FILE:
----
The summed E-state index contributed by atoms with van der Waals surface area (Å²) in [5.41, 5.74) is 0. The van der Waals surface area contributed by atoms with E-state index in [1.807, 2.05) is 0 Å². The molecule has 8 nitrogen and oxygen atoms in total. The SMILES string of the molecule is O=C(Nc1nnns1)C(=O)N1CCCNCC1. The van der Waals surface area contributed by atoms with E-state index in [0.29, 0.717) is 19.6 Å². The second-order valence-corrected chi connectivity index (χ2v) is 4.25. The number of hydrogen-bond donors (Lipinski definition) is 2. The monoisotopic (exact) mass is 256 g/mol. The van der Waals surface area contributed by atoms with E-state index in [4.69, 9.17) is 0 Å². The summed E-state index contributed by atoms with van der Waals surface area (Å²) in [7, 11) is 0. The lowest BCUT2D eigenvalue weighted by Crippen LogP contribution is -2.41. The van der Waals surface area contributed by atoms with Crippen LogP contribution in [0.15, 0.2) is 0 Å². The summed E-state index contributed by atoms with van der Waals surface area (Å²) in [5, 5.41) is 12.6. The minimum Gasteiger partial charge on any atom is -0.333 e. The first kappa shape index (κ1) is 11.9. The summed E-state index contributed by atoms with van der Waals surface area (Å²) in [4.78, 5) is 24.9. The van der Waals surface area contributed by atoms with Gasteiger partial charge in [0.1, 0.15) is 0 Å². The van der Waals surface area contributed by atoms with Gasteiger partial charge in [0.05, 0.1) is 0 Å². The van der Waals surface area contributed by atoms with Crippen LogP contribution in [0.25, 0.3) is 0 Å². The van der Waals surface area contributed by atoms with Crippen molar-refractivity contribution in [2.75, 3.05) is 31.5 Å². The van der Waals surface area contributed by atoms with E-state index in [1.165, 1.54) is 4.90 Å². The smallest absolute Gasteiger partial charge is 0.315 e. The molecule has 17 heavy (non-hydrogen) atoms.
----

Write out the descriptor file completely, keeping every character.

The summed E-state index contributed by atoms with van der Waals surface area (Å²) in [5.41, 5.74) is 0. The van der Waals surface area contributed by atoms with E-state index in [1.807, 2.05) is 0 Å². The molecule has 8 nitrogen and oxygen atoms in total. The SMILES string of the molecule is O=C(Nc1nnns1)C(=O)N1CCCNCC1. The van der Waals surface area contributed by atoms with E-state index in [0.29, 0.717) is 19.6 Å². The second-order valence-corrected chi connectivity index (χ2v) is 4.25. The number of hydrogen-bond donors (Lipinski definition) is 2. The monoisotopic (exact) mass is 256 g/mol. The van der Waals surface area contributed by atoms with E-state index in [4.69, 9.17) is 0 Å². The summed E-state index contributed by atoms with van der Waals surface area (Å²) in [7, 11) is 0. The lowest BCUT2D eigenvalue weighted by Crippen LogP contribution is -2.41. The van der Waals surface area contributed by atoms with Crippen LogP contribution in [0.15, 0.2) is 0 Å². The summed E-state index contributed by atoms with van der Waals surface area (Å²) in [5, 5.41) is 12.6. The minimum Gasteiger partial charge on any atom is -0.333 e. The first kappa shape index (κ1) is 11.9. The summed E-state index contributed by atoms with van der Waals surface area (Å²) in [4.78, 5) is 24.9. The van der Waals surface area contributed by atoms with Gasteiger partial charge in [0.1, 0.15) is 0 Å². The van der Waals surface area contributed by atoms with Gasteiger partial charge in [0.05, 0.1) is 0 Å². The van der Waals surface area contributed by atoms with Crippen LogP contribution in [0.25, 0.3) is 0 Å². The van der Waals surface area contributed by atoms with Crippen molar-refractivity contribution in [2.75, 3.05) is 31.5 Å². The van der Waals surface area contributed by atoms with E-state index in [1.165, 1.54) is 4.90 Å². The smallest absolute Gasteiger partial charge is 0.315 e. The molecule has 17 heavy (non-hydrogen) atoms.